Survey Says: 98% of Game Developers Not Receiving Overtime Pay

Five years after EA Spouse spilled the beans on the video game industry’s abuse of its game development teams, a new survey indicates that worker bees still aren’t getting their due.

Develop reports that 98% of respondents to a recent poll said that they are putting in 10-15 extra hours of work per week but getting no overtime pay. Results were based on answers provided by more than 350 industry professionals.

See the results of the Develop survey here.

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  1. Valentia X says:

    Well, it can be more iffy than that. If I work 38 hours, I get paid for 38 hours. If I work 40 hours, I get paid for 40 hours. And if I work for 50 hours, I get paid for 40 hours. Apparently there’s a new branch of ‘salaried’ wherein all OT = comp time. Mind you, in my case I’m not complaining, but I don’t have crunch time issues either, since I don’t work in the vg industry. But I wouldn’t be surprised if someone of them are held to that standard as well.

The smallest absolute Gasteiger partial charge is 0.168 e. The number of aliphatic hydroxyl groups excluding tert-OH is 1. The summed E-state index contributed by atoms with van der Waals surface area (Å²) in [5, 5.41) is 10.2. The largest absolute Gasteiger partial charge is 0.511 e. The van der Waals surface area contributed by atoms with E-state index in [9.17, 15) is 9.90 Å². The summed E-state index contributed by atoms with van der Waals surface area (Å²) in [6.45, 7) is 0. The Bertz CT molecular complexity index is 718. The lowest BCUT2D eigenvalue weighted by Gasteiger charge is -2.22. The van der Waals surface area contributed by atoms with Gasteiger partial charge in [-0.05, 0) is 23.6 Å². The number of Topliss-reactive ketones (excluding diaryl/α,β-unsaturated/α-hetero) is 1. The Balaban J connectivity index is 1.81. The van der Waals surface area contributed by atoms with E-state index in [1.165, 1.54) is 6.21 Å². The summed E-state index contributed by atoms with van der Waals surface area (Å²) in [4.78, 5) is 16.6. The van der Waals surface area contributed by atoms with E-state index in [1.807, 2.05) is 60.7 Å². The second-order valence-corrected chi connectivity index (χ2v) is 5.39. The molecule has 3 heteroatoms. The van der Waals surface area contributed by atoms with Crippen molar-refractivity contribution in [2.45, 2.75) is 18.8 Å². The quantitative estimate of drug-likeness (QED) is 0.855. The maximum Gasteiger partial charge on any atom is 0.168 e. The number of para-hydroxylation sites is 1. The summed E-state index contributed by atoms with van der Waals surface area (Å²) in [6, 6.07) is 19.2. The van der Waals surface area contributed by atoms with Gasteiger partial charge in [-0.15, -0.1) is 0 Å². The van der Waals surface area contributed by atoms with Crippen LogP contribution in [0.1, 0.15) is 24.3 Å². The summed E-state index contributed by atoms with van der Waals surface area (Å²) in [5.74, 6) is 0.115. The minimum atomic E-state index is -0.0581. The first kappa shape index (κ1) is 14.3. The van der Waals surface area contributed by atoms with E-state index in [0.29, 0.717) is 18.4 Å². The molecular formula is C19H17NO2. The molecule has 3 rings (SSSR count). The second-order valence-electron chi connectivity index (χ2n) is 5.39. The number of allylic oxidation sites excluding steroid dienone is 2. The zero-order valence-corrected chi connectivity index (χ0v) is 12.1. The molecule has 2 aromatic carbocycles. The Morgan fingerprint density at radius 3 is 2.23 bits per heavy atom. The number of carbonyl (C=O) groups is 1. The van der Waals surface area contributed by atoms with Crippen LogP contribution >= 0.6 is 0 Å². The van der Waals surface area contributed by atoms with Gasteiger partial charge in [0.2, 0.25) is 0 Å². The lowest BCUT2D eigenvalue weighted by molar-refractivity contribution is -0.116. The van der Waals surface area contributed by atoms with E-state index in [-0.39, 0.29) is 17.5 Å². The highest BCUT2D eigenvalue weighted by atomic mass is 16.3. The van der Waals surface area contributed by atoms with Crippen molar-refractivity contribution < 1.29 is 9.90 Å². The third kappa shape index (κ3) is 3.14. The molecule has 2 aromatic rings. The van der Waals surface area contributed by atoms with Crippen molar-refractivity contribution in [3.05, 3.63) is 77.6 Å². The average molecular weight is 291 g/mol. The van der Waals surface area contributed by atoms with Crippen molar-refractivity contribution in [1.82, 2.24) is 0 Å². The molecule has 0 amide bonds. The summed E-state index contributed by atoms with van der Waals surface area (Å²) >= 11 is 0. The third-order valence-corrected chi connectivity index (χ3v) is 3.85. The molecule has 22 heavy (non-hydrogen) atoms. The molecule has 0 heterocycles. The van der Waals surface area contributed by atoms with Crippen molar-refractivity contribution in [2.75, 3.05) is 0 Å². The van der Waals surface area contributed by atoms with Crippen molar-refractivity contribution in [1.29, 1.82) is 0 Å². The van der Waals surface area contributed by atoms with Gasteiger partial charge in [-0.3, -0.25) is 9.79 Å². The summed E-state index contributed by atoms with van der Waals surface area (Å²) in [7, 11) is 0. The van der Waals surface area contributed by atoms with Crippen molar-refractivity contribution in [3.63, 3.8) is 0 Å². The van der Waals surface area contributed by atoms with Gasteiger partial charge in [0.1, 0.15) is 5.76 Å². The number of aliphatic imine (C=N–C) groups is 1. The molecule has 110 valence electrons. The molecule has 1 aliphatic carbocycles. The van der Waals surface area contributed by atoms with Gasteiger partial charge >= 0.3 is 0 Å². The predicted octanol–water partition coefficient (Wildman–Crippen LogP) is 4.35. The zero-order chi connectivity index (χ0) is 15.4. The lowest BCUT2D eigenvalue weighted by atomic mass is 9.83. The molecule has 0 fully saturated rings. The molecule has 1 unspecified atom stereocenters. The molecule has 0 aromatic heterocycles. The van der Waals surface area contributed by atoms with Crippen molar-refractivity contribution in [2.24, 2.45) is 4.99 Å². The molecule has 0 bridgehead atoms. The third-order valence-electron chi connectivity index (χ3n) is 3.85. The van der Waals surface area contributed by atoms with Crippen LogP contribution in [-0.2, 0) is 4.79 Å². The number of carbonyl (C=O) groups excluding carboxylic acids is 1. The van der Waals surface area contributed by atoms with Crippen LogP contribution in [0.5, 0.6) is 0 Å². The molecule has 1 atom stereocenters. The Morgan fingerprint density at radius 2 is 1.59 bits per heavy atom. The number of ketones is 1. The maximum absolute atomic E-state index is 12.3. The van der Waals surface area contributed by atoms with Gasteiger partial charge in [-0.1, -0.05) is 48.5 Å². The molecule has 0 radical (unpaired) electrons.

A 40 hour work week was established for a reason. I know very few people who mind working overtime as necessary (I personally clock it every week). But continuous cycles of it is ridiculous and has a negative impact on the employee (developing health issues, problems at home, etc) which will have an effect at work eventually.

  2. SpiralGray says: